The 2021-22 AHL schedule is here! Details Weiman getting better with age

by Lindsay Kramer ||

Lindsay Kramer, the AHL correspondent for, profiles an up-and-coming player each Monday during the season, and his AHL notebook appears each Thursday on

head-weiman_200.jpgAfter grabbing netminder Tyler Weiman in the fifth round of the 2002 Entry Draft, Colorado has taken its time breaking him in at a few different places and levels.

Right now, the fit is looking as comfy as the one between a young goalie’s hand and his favorite glove. Nearly seven years into the relationship — and at a stage when most prospects would be more than itchy — Weiman is both settling in and taking off. His six shutouts for Lake Erie pace the AHL, his goals-against average of 2.33 is fourth and his save percentage of .922 is tied for sixth.

"You don’t realize until you get drafted and go to camp how far (away) you are from playing in the National Hockey League,” said Weiman, 24. "I had a lot of proving to do. You have to prove you’re better than the next guy. Right now, I’m a Lake Erie Monster. You never want to look too far forward. You just have to wait your shot."

Weiman got one of those last season, in his one and only game with the Avalanche. Colorado had him zig-zagging the minors to reach that brief apex. As a rookie in 2004-05, he played for the Colorado Eagles of the Central Hockey League. The next year he played for San Diego of the ECHL and Lowell of the AHL. In 2006-07 he played for Albany, before joining Lake Erie last season. All of that time, he remained Avalanche property.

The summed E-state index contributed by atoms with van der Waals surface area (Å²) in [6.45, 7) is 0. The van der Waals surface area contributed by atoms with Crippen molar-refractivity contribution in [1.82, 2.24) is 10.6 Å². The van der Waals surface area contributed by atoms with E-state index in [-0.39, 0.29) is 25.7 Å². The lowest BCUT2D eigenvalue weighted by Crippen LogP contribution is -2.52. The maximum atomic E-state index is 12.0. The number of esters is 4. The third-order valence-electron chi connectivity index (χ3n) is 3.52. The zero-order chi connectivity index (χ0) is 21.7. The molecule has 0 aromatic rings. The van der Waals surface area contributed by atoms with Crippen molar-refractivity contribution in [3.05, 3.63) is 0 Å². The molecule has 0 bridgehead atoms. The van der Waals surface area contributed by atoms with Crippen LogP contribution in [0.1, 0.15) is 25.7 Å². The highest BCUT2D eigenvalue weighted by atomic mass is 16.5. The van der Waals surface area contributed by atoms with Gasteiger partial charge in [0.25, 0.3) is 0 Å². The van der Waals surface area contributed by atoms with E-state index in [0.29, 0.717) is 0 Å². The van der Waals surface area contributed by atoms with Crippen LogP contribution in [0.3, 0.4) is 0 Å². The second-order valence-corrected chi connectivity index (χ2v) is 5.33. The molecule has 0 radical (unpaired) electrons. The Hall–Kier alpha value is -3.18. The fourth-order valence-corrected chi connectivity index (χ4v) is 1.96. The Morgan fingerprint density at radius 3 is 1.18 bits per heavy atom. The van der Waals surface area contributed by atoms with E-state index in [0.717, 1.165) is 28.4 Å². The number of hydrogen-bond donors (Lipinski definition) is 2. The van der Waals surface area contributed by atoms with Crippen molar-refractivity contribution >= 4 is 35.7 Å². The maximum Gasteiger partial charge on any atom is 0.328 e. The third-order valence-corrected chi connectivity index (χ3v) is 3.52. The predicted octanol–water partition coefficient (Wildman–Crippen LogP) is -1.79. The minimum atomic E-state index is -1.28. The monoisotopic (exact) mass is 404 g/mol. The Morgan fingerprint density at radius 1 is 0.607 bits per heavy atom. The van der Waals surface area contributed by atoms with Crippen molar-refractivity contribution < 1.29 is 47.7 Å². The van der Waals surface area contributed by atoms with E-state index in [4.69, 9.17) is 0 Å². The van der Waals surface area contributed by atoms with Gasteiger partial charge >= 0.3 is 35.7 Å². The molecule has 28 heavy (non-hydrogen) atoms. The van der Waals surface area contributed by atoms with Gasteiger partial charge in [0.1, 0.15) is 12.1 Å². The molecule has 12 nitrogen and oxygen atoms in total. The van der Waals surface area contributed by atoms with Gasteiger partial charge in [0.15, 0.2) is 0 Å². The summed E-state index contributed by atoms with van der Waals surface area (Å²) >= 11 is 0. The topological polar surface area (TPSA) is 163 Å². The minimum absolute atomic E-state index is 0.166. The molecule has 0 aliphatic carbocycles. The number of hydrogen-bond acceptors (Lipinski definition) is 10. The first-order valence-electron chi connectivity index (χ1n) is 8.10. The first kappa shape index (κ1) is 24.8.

"I’ve played in all levels of hockey. It’s made me stronger, the places I’ve played. It’s been an uphill battle," said the 5-foot-11, 180-pound Weiman. "Everybody doubts you. You’re not a first- or second-rounder, you’re not over 6-foot-2. You wonder when you are going to get your shot. Sometimes you shake your head."

But not for too long. The tipoff to Weiman’s success is that at a point now when he might have gotten stale in the organization, his numbers are better than ever by far. Last season, for instance, he was 3.32, .903. In his one season in Albany, he was 2.99, .905. And this season he’s standing tall for a Monsters team that, while improving, is still much more challenger than contender.

"We take a lot of pride how we’ve turned around the year systems-wise. We pay more attention to detail. We hold everybody accountable," Weiman said. "It’s just another learning curve in your career. You have to get stronger, faster. The biggest thing is to take advantage of your opportunities when you get them."